Career Advice

Caveat Lector
Interview Preparation | Students | Offer Negotiation | Recommended Reading

Interview Prepataion

Study data structures and algorithms. That seems to be the most popular these days, particularly for entry-level candidates like interns and new grads. As you advance in your career, you will likely run up against design problem questions.

HackerRank (and other platforms like it) is a good resource. Practice using whichever language you are most comfortable and familiar with. If that language is a scripting language like Python or Ruby, some interviewers will object that your language of choice makes things too easy. You should be comfortable enough with one of {C, C++, Java} to muddle through competently.

Phone Interviews

Sometimes it is a recruiter doing this. If that is the case, they will either have brainteasers for you or some basic technical question & answer sheet. Hopefully, you get a technical interview with a real engineer.

During the interview itself, focus on asking clarifying questions to make sure you understand the problem and try to write code that will actually compile and run. You should think out loud as much as possible. Silence is particularly awkward during a phone interview.

Google tends to give you a shared Google Doc. I recommend setting the font to something with a fixed-width like Courier New. Most other companies use a more sane shared code environment.


A few employers care about your GPA for your first job. No one cares after that point. Internships, open source contributions, and side projects are far more important to your career success than getting straight A's.

The recruiting season for the following summer usually begins at the end of August or beginning of September the previous fall. The main reason for this is that if an intern has a return offer, they usually have a short window to accept or reject it. Sometimes, that offer will come right after the internship ends. The other reason is that it is easier to miss a lecture or two at the beginning of the semester. This makes September and January/February the best time for student candidates to fly out.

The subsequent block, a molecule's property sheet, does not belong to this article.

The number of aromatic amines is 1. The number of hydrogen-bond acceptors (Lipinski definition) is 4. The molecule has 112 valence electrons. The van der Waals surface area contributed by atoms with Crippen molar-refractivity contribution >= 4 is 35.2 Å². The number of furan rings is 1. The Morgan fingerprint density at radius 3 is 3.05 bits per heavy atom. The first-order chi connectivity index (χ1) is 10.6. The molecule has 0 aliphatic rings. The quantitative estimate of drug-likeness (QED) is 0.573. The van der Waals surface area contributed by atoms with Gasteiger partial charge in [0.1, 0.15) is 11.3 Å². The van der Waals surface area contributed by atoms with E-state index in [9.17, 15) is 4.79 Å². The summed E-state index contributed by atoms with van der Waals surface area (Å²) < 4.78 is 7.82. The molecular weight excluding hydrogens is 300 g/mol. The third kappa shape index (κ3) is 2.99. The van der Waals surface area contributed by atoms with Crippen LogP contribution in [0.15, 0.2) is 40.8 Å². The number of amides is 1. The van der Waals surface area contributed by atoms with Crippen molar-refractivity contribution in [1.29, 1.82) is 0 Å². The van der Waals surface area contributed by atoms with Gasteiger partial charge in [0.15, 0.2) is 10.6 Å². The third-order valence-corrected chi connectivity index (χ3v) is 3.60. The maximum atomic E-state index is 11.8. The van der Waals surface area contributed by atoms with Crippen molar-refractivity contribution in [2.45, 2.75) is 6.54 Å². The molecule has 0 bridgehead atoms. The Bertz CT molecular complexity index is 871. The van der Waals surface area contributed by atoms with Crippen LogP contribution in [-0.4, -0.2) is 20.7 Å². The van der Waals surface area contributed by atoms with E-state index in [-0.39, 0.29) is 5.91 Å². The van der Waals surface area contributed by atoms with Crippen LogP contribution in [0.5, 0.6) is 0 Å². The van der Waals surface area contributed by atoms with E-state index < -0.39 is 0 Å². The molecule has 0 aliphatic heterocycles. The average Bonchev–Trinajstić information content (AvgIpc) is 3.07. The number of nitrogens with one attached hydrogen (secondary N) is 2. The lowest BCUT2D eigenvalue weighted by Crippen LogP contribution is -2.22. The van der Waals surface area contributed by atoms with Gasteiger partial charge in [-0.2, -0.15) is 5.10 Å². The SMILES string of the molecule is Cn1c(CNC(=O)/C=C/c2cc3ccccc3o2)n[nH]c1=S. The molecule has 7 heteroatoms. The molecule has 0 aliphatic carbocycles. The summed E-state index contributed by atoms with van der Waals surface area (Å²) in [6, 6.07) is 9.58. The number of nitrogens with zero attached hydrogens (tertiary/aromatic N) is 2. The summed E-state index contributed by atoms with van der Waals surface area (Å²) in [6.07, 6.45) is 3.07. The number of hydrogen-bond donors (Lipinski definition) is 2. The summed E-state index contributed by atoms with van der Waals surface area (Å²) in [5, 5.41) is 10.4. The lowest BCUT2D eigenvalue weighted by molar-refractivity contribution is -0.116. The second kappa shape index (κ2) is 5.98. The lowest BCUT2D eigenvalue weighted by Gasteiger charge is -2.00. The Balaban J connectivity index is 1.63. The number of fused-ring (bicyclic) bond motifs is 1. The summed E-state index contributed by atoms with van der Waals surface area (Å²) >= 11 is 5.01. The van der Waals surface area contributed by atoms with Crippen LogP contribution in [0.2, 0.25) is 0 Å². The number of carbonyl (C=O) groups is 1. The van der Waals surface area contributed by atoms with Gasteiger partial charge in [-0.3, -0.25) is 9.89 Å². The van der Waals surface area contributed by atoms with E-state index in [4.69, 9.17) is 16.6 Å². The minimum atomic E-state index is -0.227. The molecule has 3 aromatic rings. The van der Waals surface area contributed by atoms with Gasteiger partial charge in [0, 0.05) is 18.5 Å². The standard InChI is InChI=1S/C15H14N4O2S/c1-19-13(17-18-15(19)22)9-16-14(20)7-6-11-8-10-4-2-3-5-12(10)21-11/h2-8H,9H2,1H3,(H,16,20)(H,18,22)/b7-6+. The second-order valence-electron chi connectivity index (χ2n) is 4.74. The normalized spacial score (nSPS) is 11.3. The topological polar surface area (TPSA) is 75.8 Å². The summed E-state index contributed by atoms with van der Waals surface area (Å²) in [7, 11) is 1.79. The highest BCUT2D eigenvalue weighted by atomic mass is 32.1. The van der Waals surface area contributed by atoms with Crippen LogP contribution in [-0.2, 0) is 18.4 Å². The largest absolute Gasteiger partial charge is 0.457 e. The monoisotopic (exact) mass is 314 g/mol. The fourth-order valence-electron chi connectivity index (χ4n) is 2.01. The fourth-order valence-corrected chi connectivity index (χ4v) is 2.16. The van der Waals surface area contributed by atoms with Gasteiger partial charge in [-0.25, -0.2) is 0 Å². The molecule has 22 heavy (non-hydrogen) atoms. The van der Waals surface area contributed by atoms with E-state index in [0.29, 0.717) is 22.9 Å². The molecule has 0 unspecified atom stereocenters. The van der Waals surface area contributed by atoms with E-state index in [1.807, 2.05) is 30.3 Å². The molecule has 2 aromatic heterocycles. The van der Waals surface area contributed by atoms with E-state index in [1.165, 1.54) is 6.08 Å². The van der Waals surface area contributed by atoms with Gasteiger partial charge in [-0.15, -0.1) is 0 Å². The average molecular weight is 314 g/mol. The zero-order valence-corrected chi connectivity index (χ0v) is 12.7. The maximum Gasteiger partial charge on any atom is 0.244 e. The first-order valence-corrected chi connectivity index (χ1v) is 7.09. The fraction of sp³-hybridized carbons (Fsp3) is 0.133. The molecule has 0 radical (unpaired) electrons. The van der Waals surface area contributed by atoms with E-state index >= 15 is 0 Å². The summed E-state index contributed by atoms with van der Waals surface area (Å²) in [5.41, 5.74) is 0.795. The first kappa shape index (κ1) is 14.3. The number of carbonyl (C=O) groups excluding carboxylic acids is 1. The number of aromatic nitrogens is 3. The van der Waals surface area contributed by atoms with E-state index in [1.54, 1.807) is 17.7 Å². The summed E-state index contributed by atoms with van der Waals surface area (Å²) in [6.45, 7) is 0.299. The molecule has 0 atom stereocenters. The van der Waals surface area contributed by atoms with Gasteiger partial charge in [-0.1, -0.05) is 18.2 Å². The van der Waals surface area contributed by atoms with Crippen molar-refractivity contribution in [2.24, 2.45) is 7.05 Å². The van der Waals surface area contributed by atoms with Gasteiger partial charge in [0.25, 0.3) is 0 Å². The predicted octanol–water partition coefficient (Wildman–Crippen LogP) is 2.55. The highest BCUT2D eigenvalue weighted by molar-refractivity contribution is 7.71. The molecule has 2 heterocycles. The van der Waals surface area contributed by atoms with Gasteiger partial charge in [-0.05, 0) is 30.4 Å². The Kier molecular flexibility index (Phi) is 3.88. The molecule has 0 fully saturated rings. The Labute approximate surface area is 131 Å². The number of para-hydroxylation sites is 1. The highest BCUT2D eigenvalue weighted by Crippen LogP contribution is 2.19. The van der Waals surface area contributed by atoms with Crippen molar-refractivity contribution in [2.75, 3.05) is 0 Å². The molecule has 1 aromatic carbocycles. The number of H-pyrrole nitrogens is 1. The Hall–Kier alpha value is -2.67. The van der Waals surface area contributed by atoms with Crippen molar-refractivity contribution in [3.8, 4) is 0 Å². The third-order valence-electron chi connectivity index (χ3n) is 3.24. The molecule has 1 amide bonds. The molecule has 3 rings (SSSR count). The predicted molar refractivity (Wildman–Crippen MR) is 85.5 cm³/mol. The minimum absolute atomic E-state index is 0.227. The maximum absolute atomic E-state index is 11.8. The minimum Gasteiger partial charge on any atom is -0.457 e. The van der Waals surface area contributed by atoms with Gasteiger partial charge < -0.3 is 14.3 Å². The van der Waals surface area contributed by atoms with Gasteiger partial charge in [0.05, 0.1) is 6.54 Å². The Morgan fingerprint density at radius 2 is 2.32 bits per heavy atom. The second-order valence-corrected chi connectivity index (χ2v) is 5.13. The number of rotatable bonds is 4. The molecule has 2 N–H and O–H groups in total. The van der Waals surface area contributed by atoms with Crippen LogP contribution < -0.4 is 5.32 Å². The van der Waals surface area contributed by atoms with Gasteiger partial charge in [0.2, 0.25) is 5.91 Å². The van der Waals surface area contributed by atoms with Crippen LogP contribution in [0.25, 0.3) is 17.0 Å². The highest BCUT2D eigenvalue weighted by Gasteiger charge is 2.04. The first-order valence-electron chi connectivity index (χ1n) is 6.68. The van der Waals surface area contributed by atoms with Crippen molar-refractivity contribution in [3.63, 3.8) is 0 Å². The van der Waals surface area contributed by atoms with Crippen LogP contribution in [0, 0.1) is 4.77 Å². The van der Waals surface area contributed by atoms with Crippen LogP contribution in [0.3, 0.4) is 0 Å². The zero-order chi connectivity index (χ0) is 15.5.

The top companies will keep recruiting until all of their entry level positions are full and until they physically can't handle any more interns. They might stop interviewing candidates as early as December or they might continue through February and March. It depends a lot on the year and the company. If you are waiting until March to start looking for work when your last exam is in April or May, you might be out of luck.

Offer Negotiation

First, read what Patrick Mackenzie has to say on this.[0]


One important concept to understand is "BATNA" — Best Alternative To Negotiated Agreement. This is a fancy term which basically means what you'll do if the offer falls through. The best BATNA is, of course, a competing offer from a similar company. A credible threat to go work for a competitor is the best way to improve your offer; even if you have no other leverage. Grad school is another good BATNA. Other (weaker) possibilities include starting a startup, or taking time off to travel.

Recommended Reading

Steve Yegge

Five Essential Phone Screen Questions
Get That Job at Google

Patrick Mackenzie

Salary Negotiation: Make More Money, Be More Valued
Don't Call Yourself A Programmer, And Other Career Advice